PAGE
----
Itchy, scaly skin? Living with psoriasis

The thick, red, scaly skin of psoriasis can be not only painful, but also embarrassing.

You may have it or know someone who does. Psoriasis affects more than 3 percent of the US population, so it makes sense to learn a little bit about this uncomfortable illness.

Most people get psoriasis on their elbows, knees, scalp, back, face, palms and feet. It can show up on other parts of the body, too, including fingernails, toenails, genitals and inside the mouth. Besides being uncomfortable, these patches of skin can make you self-conscious about the way you look.

“Psoriasis can be socially isolating for many people,” says Dr Joel Gelfand, a psoriasis researcher at the University of Pennsylvania. “Often, people can become depressed.”

An autoimmune disorder

Psoriasis_on_backPsoriasis (pronounced soh-RYE-ah-sis) is not a disease you can catch from others. It’s caused by an overactive immune system. The immune system essentially raises false alarms, which lead to inflammation and a rapid turnover of skin cells.

Normally, skin cells take about a month to grow deep in your skin and then rise to the surface. In psoriasis, the cells rise in a matter of days, before they have a chance to mature. The new cells and existing cells all pile up on the surface of the skin. The result is redness, irritation and discomfort.

Unfortunately, psoriasis can affect more than just the skin. It causes some people to have swollen joints and arthritis. Studies have also linked psoriasis to higher risks for diabetes, obesity, abnormal cholesterol, strokes and heart attacks.

Symptoms of autoimmune diseases that affect women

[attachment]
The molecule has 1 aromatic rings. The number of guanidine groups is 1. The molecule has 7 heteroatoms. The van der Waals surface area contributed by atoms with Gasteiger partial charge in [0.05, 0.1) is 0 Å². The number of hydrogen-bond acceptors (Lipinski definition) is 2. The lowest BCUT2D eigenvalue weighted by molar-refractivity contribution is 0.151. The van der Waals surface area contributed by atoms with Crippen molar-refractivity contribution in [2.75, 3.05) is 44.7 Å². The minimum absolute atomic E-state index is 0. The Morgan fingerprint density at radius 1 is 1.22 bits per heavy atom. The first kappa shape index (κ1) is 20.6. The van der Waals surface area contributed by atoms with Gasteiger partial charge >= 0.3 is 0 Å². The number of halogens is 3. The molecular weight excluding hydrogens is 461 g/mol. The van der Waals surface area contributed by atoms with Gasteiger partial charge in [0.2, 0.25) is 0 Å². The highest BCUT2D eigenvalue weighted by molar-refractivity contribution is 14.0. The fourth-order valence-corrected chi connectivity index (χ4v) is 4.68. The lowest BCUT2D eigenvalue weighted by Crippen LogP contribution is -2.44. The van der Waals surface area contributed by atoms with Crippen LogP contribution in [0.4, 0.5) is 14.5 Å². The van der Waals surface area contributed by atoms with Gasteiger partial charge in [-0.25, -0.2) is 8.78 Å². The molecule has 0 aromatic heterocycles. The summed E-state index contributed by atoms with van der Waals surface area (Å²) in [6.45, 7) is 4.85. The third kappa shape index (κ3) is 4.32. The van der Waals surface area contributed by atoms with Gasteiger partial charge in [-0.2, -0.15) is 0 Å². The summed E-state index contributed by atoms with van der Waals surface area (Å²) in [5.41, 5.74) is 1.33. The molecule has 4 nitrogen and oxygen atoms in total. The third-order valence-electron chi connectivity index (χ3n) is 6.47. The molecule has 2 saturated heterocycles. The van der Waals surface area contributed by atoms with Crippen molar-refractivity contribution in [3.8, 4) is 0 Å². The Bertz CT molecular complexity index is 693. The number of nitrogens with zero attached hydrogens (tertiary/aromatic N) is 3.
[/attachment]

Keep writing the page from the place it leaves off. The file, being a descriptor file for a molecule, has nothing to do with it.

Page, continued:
“For these reasons, it’s especially important for psoriasis patients to get their blood pressure checked, quit smoking if they smoke and maintain a healthy body weight,” Gelfand says.

Researchers are continuing to look into the causes of psoriasis. The genes you inherit affect your chances of getting the disease, but other factors are also involved, too. “We’re understanding more about psoriasis every day,” Gelfand says.

Symptoms of psoriasis can come and go. There are several forms of psoriasis — each with a distinctive appearance — and some people have more severe cases than others. Anyone with psoriasis should pay attention to stress, dry skin, infections and certain medications, as these factors could make the condition worse. Your doctor can give you some guidance.

The good news, says Gelfand, is that the past decade has brought about more treatments for psoriasis than ever before. Doctors now have many more options to help their patients manage and cope with the disorder.

Treating psoriasis

Doctors often use a trial-and-error approach to find a psoriasis treatment that works. These include:

  • Topical treatments. Ointments or creams applied directly to the skin. These include corticosteroids, vitamin D3, retinoids, coal tar or anthralin.
  • Light therapy. Both natural light from the sun and artificial ultraviolet light can reduce symptoms. Light therapy should be administered by a doctor, since spending time in the sun or a tanning bed can cause skin damage and increase the risk of skin cancer.
  • Systemic treatment. Doctors may prescribe systemic treatment — medicines taken by pill or injection.
  • Combination therapy. Combining different treatments can prove more effective.
  • Psychological support. People with moderate to severe psoriasis may benefit from counseling or a support group.
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